James Cameron checks one of the devices inside the sub. Courtesy Photo

 

It took seven years of research, design, building, and testing until this new submersible was ready for the ultimate dive to the bottom of the mysterious Mariana Trench, located in the western Pacific Ocean, the deepest part of the world’s oceans. 

Considered one of the last frontiers on planet earth, it is a 1,500 mile-long chasm in the earth’s crust, measuring 35,800 feet down at its deepest point, which is higher than Mount Everest with an Alp piled on top or equivalent to two stacked Empire State Buildings

This breathtaking documentary, directed by John Bruno, Andrew Wight, and Ray Quint, the latter two who also wrote the script, is a fascinating look at the creation of this innovative submersible. It reveals Cameron’s steely focus to bring his dream to fruition and his fearlessness in being the first man to pilot this new technology that would take him deep into unknown, unchartered, and mostly unexplored waters.  The only exception was the one-time descent into the enigmatic Mariana Trench by Lt. Don Walsh and Jacques Piccard in 1960 in a U.S. Navy submersible called a bathyscaphe.  The now 80-year-old Walsh was present during the building of the  Deepsea Challenger. 

Cameron in the cramped cockpit, pilots the sub towards the bottom of the Mariana Trench. Courtesy Photo

The extraordinary camera work by Jules O’Loughlin ACS and John Stokes ACS, takes you inside the cramped cock pit as Cameron journeys to the bottom of this hidden sea, capturing the adventure and potential danger, as well as revealing unseen creatures of that deep, dark, mysterious world in 3D.

This could be called a monster fish as it's really scary looking. Courtesy Photo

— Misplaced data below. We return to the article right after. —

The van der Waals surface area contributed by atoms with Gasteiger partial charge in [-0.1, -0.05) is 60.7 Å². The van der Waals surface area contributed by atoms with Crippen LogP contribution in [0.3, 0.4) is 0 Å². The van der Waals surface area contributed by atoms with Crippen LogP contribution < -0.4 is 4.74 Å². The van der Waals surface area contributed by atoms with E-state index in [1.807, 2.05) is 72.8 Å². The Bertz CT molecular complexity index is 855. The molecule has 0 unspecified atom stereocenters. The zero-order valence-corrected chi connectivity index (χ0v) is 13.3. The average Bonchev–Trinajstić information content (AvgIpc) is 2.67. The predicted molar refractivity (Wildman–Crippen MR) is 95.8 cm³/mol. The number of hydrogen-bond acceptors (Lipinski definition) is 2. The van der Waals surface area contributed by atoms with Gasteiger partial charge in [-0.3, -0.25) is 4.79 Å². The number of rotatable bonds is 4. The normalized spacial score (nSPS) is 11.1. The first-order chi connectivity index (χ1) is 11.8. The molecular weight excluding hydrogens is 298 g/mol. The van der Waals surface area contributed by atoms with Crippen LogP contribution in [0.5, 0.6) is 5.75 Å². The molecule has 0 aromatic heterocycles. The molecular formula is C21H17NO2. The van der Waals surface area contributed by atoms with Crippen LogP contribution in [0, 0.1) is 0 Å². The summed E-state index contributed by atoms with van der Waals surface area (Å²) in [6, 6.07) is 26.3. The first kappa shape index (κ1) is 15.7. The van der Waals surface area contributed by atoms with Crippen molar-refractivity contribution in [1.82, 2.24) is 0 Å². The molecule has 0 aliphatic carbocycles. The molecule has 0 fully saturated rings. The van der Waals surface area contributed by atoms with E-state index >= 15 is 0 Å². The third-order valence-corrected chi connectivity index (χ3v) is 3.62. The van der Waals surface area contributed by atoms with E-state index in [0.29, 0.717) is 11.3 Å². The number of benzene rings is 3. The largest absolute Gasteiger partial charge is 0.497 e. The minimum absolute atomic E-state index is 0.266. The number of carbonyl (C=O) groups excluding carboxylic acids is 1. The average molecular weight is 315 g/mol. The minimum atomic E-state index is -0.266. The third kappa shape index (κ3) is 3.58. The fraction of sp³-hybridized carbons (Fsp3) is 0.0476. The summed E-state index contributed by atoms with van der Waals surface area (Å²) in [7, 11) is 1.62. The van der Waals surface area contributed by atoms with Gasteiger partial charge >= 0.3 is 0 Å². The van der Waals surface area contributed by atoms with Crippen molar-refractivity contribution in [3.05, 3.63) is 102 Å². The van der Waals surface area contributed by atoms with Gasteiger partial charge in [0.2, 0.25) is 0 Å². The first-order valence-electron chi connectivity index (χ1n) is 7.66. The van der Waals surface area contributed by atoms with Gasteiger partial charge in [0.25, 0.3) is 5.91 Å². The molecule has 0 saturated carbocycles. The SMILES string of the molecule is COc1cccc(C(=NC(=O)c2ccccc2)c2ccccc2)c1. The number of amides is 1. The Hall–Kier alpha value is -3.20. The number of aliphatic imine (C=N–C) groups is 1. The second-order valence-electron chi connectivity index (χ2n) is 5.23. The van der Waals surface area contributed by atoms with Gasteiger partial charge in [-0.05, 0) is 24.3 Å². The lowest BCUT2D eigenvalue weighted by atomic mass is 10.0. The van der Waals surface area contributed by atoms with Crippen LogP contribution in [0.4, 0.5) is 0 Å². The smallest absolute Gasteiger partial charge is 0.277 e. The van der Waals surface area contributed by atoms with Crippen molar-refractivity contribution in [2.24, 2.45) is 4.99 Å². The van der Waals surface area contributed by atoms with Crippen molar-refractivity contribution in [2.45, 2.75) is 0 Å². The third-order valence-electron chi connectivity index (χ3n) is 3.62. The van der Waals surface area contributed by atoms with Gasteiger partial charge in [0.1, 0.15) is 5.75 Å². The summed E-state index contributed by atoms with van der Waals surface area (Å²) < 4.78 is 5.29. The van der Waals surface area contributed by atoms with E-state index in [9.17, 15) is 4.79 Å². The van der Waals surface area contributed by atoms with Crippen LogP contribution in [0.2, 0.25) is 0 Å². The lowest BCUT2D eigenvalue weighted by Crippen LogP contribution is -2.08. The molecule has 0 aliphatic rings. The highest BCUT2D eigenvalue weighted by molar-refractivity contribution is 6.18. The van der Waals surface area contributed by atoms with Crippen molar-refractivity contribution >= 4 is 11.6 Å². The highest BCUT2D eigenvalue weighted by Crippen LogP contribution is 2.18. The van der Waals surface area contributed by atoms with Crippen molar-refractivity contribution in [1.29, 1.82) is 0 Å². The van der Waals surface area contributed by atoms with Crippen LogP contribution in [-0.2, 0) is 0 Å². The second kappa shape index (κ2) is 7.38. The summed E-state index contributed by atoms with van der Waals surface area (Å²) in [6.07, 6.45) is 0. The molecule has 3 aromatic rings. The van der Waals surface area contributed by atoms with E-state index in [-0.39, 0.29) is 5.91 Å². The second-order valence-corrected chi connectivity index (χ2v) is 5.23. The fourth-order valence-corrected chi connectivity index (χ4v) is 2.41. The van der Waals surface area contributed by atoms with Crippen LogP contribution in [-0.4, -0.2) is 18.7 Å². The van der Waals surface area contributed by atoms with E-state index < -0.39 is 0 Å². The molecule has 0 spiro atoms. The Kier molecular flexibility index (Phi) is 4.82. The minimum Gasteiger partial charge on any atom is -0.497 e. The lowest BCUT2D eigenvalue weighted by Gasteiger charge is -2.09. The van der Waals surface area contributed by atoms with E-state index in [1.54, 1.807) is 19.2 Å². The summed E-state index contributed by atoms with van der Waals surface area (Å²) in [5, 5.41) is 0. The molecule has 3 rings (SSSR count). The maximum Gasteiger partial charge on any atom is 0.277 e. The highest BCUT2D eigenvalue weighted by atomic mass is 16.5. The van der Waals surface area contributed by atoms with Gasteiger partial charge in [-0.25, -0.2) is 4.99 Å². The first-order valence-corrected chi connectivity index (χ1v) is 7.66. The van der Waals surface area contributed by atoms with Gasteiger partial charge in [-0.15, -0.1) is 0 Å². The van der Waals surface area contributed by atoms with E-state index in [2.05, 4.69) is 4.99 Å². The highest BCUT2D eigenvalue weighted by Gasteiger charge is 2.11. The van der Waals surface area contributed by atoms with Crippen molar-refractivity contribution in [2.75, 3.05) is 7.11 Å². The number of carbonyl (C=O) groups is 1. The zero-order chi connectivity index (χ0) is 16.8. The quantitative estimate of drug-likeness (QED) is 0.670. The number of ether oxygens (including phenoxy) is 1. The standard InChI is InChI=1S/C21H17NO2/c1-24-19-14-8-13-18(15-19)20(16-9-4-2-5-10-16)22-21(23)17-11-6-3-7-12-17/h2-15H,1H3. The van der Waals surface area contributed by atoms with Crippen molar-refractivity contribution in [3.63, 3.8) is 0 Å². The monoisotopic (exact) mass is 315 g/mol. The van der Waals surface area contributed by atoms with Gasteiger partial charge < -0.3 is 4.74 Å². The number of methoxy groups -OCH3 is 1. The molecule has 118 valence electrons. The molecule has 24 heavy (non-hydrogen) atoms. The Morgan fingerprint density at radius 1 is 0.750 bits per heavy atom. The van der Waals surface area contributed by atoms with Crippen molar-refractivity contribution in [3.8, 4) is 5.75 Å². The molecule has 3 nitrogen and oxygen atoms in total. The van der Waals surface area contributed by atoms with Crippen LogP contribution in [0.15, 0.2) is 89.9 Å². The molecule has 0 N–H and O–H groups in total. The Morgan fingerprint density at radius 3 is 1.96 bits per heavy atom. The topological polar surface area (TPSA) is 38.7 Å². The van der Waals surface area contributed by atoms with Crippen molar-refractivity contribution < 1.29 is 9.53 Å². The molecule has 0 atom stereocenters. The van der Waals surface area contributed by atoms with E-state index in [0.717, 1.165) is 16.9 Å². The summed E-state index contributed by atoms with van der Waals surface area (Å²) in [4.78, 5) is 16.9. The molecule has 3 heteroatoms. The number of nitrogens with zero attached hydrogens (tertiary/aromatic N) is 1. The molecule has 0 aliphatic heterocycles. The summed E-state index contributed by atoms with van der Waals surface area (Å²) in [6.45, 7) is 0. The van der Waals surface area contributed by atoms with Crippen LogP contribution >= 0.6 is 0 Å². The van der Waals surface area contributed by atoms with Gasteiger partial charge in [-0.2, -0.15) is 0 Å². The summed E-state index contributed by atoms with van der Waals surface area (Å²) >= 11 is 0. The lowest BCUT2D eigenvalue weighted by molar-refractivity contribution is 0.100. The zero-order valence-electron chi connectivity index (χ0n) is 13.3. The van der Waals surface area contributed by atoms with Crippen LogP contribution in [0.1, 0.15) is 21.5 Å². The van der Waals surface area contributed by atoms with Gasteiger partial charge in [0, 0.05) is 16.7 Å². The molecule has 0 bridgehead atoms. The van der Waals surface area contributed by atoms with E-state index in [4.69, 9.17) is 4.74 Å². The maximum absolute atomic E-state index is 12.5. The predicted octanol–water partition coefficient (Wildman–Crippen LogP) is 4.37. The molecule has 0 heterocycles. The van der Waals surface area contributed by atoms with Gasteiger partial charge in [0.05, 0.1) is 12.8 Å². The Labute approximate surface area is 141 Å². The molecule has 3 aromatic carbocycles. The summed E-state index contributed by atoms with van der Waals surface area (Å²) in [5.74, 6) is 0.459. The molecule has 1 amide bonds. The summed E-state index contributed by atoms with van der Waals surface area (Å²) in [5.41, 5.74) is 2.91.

A graceful fan-like inhabitant of the very deep. Courtesy Photo

This other-wordly fish looks like a combination of Dumbo and an octopus. Courtesy Photo

Another enigmatic, but beautiful sea creature living close to the ocean floor, almost 37,000 feet below the surface. Courtesy Photo

Perhaps a flying saucer landed here? Courtesy Photo

 

Cameron spent a total of six hours in the trench shooting footage and collecting samples from the ocean floor.  Subsequent analysis of the specimens collected by two exterior arms during this and other dives uncovered 100 life forms identified as new species, including a shrimplike amphipod that produces a compound already in clinical trials to treat Alzheimer’s disease.

James Cameron after successfully completing his mission. Courtesy Photo

As a result of his unrelenting pursuit of both scientific exploration and innovative filmmaking, James Cameron can claim permanent membership in an exclusive club of technological visionaries.  His work reminds us that there are still many more secrets to be discovered on our planet as the earth is far from being fully explored.  

James Cameron and National Geographic Entertainment

Written by:  Andrew W. Wight & John Garvin

Directed by:  John Bruno, Andrew Wight & Ray Quint

Produced by:   James Cameron

Starring:  James Cameron, Frank Lotito, Lachian Woods and Paul Henri.

In General Release